Reconstruction Treblinka: The Living Camp
The living camp housed the German and Ukrainian supervisory and guard forces as well as the Jewish slave laborers (the Arbeitsjuden). Jewish prisoners performed all of the tasks associated with processing the incoming convoy's belongings as well as camp maintenance and construction. The prisoners were housed in a large U- shaped barracks just north of the reception area. This part of the living camp was enclosed by fencing and the prisoners were locked in every night. The area included an 'Appelplatz', or roll call square.
The living camp was rigorously segregated from the death camp. The system of compartmentalization included visual aspects - with earth mounds and pine boughs woven into the security fencing to prevent seeing into the death camp - to insulating the Jewish slave labor from their fellow prisoners in the Totenlager. The SS and Ukrainian forces had their own support facilities - buildings for medical, messing, storage and other purposes. There were also workshops, and stables. The living camp also held a small work force of Polish women who cooked for the SS contingent and had days off as though they worked in an ordinary milieu. (Reference 19, p166) These women required housing. There was even a recreational site consisting of a zoo. The latter was a building built in a central location that was bordered with a decorative birch fence. It had rustic settees scattered about, and the menagerie included foxes and various birds. There was a dovecote on the roof of the zoo's building. All of these facilities, under the direction of Commandant Stangl, were subject to decorative improvements by the Jewish slave laborers. Sereny, in her interviews with Stangl quotes him saying that the camp "became really beautiful", with flowerbeds and colorful paint schemes. (Reference 19, p166)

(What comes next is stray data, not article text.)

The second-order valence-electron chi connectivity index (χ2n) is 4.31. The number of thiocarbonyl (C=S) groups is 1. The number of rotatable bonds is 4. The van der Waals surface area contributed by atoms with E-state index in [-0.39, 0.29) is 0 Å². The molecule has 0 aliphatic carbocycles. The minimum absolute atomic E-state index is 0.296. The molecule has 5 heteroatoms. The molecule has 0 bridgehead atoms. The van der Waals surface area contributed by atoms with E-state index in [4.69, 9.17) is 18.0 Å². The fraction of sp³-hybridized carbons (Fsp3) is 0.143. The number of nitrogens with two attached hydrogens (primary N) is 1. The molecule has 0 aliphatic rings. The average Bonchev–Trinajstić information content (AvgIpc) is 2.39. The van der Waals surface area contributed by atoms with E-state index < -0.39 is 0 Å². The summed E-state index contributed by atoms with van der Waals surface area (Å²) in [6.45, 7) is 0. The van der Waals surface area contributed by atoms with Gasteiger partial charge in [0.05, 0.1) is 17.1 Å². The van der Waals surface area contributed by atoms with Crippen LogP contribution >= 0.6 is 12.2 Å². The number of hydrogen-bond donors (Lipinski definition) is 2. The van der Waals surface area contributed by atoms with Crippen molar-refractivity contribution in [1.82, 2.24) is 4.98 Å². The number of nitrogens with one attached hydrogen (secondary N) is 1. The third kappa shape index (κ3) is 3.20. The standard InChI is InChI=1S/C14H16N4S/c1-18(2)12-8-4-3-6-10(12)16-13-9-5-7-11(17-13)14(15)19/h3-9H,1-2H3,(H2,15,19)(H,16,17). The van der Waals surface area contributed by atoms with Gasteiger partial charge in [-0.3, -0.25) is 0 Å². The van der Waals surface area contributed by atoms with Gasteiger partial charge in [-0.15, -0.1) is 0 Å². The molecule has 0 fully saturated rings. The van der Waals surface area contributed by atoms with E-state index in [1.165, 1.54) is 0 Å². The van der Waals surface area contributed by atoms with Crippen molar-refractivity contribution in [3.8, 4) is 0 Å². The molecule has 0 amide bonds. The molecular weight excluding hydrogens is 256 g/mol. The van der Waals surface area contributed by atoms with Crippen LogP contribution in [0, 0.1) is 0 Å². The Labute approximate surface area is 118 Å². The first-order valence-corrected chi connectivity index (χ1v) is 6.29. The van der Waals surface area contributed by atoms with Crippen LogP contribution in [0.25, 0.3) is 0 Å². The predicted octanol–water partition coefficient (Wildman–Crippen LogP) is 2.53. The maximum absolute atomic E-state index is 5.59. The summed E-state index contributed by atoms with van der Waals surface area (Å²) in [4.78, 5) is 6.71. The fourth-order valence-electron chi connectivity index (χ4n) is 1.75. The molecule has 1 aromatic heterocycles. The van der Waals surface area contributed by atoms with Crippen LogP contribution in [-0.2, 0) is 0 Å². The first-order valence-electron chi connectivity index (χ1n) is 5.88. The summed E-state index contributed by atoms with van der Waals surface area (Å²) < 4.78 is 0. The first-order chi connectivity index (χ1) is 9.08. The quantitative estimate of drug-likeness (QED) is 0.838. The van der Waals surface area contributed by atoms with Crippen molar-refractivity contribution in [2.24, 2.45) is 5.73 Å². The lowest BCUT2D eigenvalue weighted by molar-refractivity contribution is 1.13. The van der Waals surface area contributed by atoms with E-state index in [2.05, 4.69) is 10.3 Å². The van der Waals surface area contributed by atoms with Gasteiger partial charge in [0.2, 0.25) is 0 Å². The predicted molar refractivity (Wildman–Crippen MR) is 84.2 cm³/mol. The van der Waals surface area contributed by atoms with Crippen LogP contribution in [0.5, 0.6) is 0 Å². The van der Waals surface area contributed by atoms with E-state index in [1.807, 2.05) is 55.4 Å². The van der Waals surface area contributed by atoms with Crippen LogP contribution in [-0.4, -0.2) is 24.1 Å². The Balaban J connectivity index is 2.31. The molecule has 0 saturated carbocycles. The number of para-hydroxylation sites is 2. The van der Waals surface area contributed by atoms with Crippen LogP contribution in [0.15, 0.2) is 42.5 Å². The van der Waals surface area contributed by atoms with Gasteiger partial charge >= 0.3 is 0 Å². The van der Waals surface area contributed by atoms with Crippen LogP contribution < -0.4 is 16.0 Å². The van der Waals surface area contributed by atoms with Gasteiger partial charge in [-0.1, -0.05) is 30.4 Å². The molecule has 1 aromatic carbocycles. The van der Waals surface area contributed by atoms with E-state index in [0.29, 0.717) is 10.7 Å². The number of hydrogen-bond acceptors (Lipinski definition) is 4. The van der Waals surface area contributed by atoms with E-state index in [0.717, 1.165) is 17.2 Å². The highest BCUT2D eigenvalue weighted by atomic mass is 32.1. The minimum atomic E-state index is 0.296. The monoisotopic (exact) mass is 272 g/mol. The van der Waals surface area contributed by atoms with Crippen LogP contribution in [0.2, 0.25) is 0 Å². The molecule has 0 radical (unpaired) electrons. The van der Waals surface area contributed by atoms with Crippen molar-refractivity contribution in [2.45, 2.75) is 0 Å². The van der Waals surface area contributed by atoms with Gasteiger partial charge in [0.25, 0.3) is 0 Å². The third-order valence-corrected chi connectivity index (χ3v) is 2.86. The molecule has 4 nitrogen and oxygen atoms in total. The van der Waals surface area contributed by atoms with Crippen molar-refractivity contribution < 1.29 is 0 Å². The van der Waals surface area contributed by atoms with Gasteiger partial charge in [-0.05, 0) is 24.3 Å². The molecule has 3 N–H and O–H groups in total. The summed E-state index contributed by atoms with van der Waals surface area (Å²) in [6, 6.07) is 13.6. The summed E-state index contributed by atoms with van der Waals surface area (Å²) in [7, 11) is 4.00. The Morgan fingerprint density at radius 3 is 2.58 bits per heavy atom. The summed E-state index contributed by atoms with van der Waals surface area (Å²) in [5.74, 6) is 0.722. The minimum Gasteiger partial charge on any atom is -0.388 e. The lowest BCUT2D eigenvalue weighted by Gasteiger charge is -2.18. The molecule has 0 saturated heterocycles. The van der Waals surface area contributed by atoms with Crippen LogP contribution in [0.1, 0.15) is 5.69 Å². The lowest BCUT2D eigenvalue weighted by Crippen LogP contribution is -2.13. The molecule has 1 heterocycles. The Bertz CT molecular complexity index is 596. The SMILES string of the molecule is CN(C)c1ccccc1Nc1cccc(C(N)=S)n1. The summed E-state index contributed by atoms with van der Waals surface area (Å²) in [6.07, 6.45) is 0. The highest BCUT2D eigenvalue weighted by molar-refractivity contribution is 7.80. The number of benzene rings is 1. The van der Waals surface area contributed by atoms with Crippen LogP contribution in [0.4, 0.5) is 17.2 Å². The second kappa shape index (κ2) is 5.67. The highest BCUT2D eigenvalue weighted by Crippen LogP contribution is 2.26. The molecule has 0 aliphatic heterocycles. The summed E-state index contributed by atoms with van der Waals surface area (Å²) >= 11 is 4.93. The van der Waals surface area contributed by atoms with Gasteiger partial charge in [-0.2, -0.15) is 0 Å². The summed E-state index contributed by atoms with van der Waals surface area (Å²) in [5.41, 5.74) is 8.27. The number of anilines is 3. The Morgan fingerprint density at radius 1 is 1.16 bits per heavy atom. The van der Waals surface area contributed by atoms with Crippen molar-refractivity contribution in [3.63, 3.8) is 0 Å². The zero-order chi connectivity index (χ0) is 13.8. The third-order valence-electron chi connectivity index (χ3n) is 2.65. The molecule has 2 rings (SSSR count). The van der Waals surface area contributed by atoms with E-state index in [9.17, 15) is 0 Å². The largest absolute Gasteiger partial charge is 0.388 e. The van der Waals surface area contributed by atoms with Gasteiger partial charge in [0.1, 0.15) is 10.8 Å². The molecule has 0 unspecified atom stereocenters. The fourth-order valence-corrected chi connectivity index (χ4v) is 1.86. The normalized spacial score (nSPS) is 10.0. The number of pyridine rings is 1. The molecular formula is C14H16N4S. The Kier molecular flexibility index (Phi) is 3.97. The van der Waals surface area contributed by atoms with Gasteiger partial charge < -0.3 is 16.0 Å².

The primary task in reconstructing Treblinka's appearance was to locate as many of the buildings as possible which served the purposes described above. To this end, the first analysis I conducted was to identify the buildings visible on the aerial photographs by correlating the aerial images with the corresponding images captured by Franz's ground based camera. Here, the methods followed the techniques described in Appendix A - Identifying The Kurt Franz Camera The first stumbling block was to overcome confusion caused by an erroneous identification of the bakery as a Ukrainian settler's house, A number of accounts of the dissolution of Treblinka state that at the end the gas chambers were pulled down and the bricks used to construct a house for the Ukrainian guard recruited to serve as a farmer and guard. In fact, aerial photography shows conclusively that all but one of the buildings present in May of 1944, when Poland was still under German control, can be seen in Kurt Franz photos taken in 1942 and 1943. The exception is a large wooden building which seems to have been a barn and which was burned down after the Russians overran the region in August 1943.
Last modified: June 9, 2003